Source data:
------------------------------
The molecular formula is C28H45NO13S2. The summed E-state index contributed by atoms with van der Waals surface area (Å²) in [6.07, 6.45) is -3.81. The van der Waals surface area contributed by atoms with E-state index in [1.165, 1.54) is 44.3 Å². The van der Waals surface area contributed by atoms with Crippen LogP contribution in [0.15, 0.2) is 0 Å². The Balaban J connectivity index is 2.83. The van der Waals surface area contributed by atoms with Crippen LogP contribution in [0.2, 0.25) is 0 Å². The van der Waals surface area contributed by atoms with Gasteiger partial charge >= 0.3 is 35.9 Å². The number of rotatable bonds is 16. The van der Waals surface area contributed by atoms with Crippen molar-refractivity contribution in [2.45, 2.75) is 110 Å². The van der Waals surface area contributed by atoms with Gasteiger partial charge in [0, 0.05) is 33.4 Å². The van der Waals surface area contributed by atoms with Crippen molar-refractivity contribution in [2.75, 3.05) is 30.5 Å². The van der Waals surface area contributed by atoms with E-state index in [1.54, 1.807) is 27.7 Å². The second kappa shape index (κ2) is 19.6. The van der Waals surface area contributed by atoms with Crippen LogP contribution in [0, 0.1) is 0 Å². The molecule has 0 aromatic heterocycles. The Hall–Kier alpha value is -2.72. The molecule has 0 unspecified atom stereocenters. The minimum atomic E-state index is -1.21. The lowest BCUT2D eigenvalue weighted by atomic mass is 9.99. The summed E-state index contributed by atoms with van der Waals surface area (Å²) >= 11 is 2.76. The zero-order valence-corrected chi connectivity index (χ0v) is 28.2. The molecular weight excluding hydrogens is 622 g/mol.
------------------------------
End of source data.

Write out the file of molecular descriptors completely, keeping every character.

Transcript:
The molecular formula is C28H45NO13S2. The summed E-state index contributed by atoms with van der Waals surface area (Å²) in [6.07, 6.45) is -3.81. The van der Waals surface area contributed by atoms with E-state index in [1.165, 1.54) is 44.3 Å². The van der Waals surface area contributed by atoms with Crippen LogP contribution in [0.15, 0.2) is 0 Å². The Balaban J connectivity index is 2.83. The van der Waals surface area contributed by atoms with Crippen LogP contribution in [0.2, 0.25) is 0 Å². The van der Waals surface area contributed by atoms with Gasteiger partial charge >= 0.3 is 35.9 Å². The number of rotatable bonds is 16. The van der Waals surface area contributed by atoms with Crippen molar-refractivity contribution in [2.45, 2.75) is 110 Å². The van der Waals surface area contributed by atoms with Gasteiger partial charge in [0, 0.05) is 33.4 Å². The van der Waals surface area contributed by atoms with Crippen molar-refractivity contribution in [2.75, 3.05) is 30.5 Å². The van der Waals surface area contributed by atoms with E-state index in [1.54, 1.807) is 27.7 Å². The second kappa shape index (κ2) is 19.6. The van der Waals surface area contributed by atoms with Crippen LogP contribution in [0, 0.1) is 0 Å². The molecule has 0 aromatic heterocycles. The Hall–Kier alpha value is -2.72. The molecule has 0 unspecified atom stereocenters. The minimum atomic E-state index is -1.21. The lowest BCUT2D eigenvalue weighted by atomic mass is 9.99. The summed E-state index contributed by atoms with van der Waals surface area (Å²) >= 11 is 2.76. The zero-order valence-corrected chi connectivity index (χ0v) is 28.2. The molecular weight excluding hydrogens is 622 g/mol.